Spring 2021 Quarterly Newsletter
Author: Marty Moore, CFP®
The first income tax in the United States came about with the Revenue Act of 1861. A flat 3% tax on income above $800 was used to fund the Civil War and then repealed 11 years later.
In the 1940s, the government needed a steady flow of cash to fund WWII. It passed the Current Tax Payment Act of 1943, which required that companies withhold income taxes for the first time from employees’ paychecks. Before this (from 1916 to 1943), Americans paid income taxes quarterly or annually.
Who pays the most income tax nowadays? According to the Tax Foundation, based on the latest IRS data from 2018:
- The top 50% of income earners (AGI of $43,614 or higher) paid 97.1% of all federal taxes.
- The top 25% (AGI of $87,004) paid 86.9% of all federal taxes.
- The top 1% (AGI of $540,009) paid 40.1% of federal taxes.
- About 42% of tax filers are expected to owe no individual income tax for 2020.
Interesting, Crazy and Weird
Delaware has a low 8.7% flat tax on corporations, likely the reason about half of all publicly traded companies in the country consider it home. The single address 1209 North Orange Street in Wilmington, DE is the legal address of more than 300,000 companies.
The IRS Tapes: Who’ll Buy My Memories?
This is the thirty-ninth studio album by American country and western singer Willie Nelson. The album, featuring only Nelson and his guitar, was released by Sony in 1992 to pay Nelson’s tax debt with the IRS. The album generated $3.6 million for the IRS, that requested another $9 million from Nelson to satisfy his debts.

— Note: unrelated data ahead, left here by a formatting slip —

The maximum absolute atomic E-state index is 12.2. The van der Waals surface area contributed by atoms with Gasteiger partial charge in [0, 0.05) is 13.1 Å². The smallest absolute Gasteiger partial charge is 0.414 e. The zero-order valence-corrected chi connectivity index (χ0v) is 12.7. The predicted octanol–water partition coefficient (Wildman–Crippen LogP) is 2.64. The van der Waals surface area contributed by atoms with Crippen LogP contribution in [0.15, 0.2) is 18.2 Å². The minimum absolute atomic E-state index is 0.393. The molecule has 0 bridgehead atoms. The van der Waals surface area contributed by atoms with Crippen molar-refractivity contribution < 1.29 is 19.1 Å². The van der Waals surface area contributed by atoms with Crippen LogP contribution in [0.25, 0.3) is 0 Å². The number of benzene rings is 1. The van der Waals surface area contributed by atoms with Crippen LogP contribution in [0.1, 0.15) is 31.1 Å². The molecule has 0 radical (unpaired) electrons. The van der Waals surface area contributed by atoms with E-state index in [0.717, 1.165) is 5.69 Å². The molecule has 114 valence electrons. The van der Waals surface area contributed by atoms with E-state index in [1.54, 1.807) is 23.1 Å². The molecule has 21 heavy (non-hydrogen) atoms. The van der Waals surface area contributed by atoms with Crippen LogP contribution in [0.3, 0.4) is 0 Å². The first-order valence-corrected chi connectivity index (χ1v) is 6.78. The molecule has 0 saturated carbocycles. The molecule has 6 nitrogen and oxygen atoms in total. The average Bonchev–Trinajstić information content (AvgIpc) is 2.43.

States sometimes impose crazy taxes. New York places a special tax on prepared foods. Sliced bagels are taxed once as food and again as prepared food, thus creating a sliced bagel tax. States like Iowa, Pennsylvania and New Jersey exempt pumpkins from a sales tax, but only if they will be eaten and not carved. Don’t ask me how they figured that one out…
Not So Crazy
In New Mexico, people over 100 years old are tax-exempt, but only if they are not dependents. Shouldn’t every state do this?
Astronaut Jack Swigert, the command module pilot for Apollo 13, got the assignment at the last minute because of health concerns surrounding another astronaut. In the rush, Swigert neglected to file his taxes. When he realized his mistake (while orbiting the globe!), he had to ask mission control to help him file an extension. Amazingly, this happened again to astronaut Leroy Chiao who in 2005 was commanding the 10th expedition to the International Space Station.
Don’t Be A Tattletale
I can still hear my mother’s rebuke.
But the IRS will reward you. The agency’s Whistleblowers Office pays money to blow the whistle on people who fail to pay their federal income taxes. The reward is often based on a percentage of what was collected in taxes, penalties and interest, but it can total up to a maximum of $10 million or 30% of what was collected.
Sometimes it really does pay to be a snitch.
This article was featured in our Spring 2021 Quarterly Newsletter available here:Quarterly Newsletter, Tax Planning